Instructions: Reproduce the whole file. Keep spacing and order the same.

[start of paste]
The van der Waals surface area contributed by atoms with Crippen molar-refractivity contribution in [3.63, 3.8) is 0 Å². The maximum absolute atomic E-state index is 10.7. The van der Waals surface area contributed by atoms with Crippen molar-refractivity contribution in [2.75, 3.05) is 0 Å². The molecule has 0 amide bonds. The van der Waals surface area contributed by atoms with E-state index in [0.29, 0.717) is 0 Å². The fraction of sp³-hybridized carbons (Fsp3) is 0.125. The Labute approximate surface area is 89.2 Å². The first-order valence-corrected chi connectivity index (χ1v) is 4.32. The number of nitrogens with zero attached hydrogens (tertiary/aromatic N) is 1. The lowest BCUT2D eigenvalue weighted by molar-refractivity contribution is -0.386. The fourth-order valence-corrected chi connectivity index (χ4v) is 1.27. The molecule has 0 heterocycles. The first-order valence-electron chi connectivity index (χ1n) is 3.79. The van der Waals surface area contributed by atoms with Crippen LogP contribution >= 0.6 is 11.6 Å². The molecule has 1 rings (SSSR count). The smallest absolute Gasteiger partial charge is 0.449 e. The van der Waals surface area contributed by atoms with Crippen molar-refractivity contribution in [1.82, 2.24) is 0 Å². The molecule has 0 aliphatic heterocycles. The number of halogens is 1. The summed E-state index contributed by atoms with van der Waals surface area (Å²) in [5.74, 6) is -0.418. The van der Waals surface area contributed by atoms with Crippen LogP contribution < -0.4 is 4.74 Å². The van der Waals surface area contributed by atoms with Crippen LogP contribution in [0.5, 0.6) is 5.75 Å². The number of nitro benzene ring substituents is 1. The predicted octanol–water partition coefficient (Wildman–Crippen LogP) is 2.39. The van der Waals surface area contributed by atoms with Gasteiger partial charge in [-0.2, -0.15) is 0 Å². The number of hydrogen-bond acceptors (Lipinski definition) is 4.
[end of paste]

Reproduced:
The van der Waals surface area contributed by atoms with Crippen molar-refractivity contribution in [3.63, 3.8) is 0 Å². The maximum absolute atomic E-state index is 10.7. The van der Waals surface area contributed by atoms with Crippen molar-refractivity contribution in [2.75, 3.05) is 0 Å². The molecule has 0 amide bonds. The van der Waals surface area contributed by atoms with E-state index in [0.29, 0.717) is 0 Å². The fraction of sp³-hybridized carbons (Fsp3) is 0.125. The Labute approximate surface area is 89.2 Å². The first-order valence-corrected chi connectivity index (χ1v) is 4.32. The number of nitrogens with zero attached hydrogens (tertiary/aromatic N) is 1. The lowest BCUT2D eigenvalue weighted by molar-refractivity contribution is -0.386. The fourth-order valence-corrected chi connectivity index (χ4v) is 1.27. The molecule has 0 heterocycles. The first-order valence-electron chi connectivity index (χ1n) is 3.79. The van der Waals surface area contributed by atoms with Crippen LogP contribution >= 0.6 is 11.6 Å². The molecule has 1 rings (SSSR count). The smallest absolute Gasteiger partial charge is 0.449 e. The van der Waals surface area contributed by atoms with Crippen molar-refractivity contribution in [1.82, 2.24) is 0 Å². The molecule has 0 aliphatic heterocycles. The number of halogens is 1. The summed E-state index contributed by atoms with van der Waals surface area (Å²) in [5.74, 6) is -0.418. The van der Waals surface area contributed by atoms with Crippen LogP contribution < -0.4 is 4.74 Å². The van der Waals surface area contributed by atoms with Crippen LogP contribution in [0.5, 0.6) is 5.75 Å². The number of nitro benzene ring substituents is 1. The predicted octanol–water partition coefficient (Wildman–Crippen LogP) is 2.39. The van der Waals surface area contributed by atoms with Gasteiger partial charge in [-0.2, -0.15) is 0 Å². The number of hydrogen-bond acceptors (Lipinski definition) is 4.